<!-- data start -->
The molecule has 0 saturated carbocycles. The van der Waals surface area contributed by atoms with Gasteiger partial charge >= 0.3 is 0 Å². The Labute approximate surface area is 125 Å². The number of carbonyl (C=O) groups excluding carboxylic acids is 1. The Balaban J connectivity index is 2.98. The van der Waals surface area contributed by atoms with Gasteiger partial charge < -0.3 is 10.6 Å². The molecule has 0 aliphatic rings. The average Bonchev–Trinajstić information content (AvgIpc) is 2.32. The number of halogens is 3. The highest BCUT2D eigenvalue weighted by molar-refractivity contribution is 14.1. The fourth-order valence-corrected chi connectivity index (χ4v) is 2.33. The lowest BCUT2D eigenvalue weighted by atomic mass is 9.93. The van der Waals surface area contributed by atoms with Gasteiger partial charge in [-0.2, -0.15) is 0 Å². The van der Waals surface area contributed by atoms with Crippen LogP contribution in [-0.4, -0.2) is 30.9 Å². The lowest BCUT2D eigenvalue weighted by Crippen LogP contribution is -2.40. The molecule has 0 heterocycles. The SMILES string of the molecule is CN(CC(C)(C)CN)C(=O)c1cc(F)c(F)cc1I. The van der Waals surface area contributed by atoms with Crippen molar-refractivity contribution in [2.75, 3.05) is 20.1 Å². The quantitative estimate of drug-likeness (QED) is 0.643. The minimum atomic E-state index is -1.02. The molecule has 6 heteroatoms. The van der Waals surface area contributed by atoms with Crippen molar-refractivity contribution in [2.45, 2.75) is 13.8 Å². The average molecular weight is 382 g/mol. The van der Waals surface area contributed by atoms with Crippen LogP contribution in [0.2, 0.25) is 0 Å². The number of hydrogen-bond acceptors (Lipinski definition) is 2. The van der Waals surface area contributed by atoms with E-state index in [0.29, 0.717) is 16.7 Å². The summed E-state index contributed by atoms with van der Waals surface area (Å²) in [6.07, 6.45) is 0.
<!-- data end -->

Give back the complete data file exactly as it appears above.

The molecule has 0 saturated carbocycles. The van der Waals surface area contributed by atoms with Gasteiger partial charge >= 0.3 is 0 Å². The Labute approximate surface area is 125 Å². The number of carbonyl (C=O) groups excluding carboxylic acids is 1. The Balaban J connectivity index is 2.98. The van der Waals surface area contributed by atoms with Gasteiger partial charge < -0.3 is 10.6 Å². The molecule has 0 aliphatic rings. The average Bonchev–Trinajstić information content (AvgIpc) is 2.32. The number of halogens is 3. The highest BCUT2D eigenvalue weighted by molar-refractivity contribution is 14.1. The fourth-order valence-corrected chi connectivity index (χ4v) is 2.33. The lowest BCUT2D eigenvalue weighted by atomic mass is 9.93. The van der Waals surface area contributed by atoms with Gasteiger partial charge in [-0.2, -0.15) is 0 Å². The van der Waals surface area contributed by atoms with Crippen LogP contribution in [-0.4, -0.2) is 30.9 Å². The lowest BCUT2D eigenvalue weighted by Crippen LogP contribution is -2.40. The molecule has 0 heterocycles. The SMILES string of the molecule is CN(CC(C)(C)CN)C(=O)c1cc(F)c(F)cc1I. The van der Waals surface area contributed by atoms with Crippen molar-refractivity contribution in [2.75, 3.05) is 20.1 Å². The quantitative estimate of drug-likeness (QED) is 0.643. The minimum atomic E-state index is -1.02. The molecule has 6 heteroatoms. The van der Waals surface area contributed by atoms with Crippen molar-refractivity contribution in [2.45, 2.75) is 13.8 Å². The average molecular weight is 382 g/mol. The van der Waals surface area contributed by atoms with Crippen LogP contribution in [0.2, 0.25) is 0 Å². The number of hydrogen-bond acceptors (Lipinski definition) is 2. The van der Waals surface area contributed by atoms with E-state index in [0.29, 0.717) is 16.7 Å². The summed E-state index contributed by atoms with van der Waals surface area (Å²) in [6.07, 6.45) is 0.